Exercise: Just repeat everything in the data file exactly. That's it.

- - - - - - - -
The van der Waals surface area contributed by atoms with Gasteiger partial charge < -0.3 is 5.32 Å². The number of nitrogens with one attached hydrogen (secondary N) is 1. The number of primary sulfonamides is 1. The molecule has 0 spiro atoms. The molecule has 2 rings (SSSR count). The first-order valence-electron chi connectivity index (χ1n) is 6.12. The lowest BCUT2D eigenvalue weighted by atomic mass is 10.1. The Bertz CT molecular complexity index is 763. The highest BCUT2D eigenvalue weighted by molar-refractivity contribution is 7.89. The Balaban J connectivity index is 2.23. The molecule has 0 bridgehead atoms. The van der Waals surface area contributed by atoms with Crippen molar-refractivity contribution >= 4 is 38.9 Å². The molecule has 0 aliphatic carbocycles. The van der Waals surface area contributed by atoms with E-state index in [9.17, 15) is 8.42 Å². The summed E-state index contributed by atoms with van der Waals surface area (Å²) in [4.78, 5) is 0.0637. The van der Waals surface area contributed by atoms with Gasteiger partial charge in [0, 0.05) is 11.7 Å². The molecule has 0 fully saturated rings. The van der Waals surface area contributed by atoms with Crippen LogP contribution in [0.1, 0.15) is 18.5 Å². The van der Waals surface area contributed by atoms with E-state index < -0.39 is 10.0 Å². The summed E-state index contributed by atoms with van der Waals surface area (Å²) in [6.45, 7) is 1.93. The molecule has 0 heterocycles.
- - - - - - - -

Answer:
The van der Waals surface area contributed by atoms with Gasteiger partial charge < -0.3 is 5.32 Å². The number of nitrogens with one attached hydrogen (secondary N) is 1. The number of primary sulfonamides is 1. The molecule has 0 spiro atoms. The molecule has 2 rings (SSSR count). The first-order valence-electron chi connectivity index (χ1n) is 6.12. The lowest BCUT2D eigenvalue weighted by atomic mass is 10.1. The Bertz CT molecular complexity index is 763. The highest BCUT2D eigenvalue weighted by molar-refractivity contribution is 7.89. The Balaban J connectivity index is 2.23. The molecule has 0 bridgehead atoms. The van der Waals surface area contributed by atoms with Crippen molar-refractivity contribution >= 4 is 38.9 Å². The molecule has 0 aliphatic carbocycles. The van der Waals surface area contributed by atoms with E-state index in [9.17, 15) is 8.42 Å². The summed E-state index contributed by atoms with van der Waals surface area (Å²) in [4.78, 5) is 0.0637. The van der Waals surface area contributed by atoms with Gasteiger partial charge in [0, 0.05) is 11.7 Å². The molecule has 0 fully saturated rings. The van der Waals surface area contributed by atoms with Crippen LogP contribution in [0.1, 0.15) is 18.5 Å². The van der Waals surface area contributed by atoms with E-state index < -0.39 is 10.0 Å². The summed E-state index contributed by atoms with van der Waals surface area (Å²) in [6.45, 7) is 1.93. The molecule has 0 heterocycles.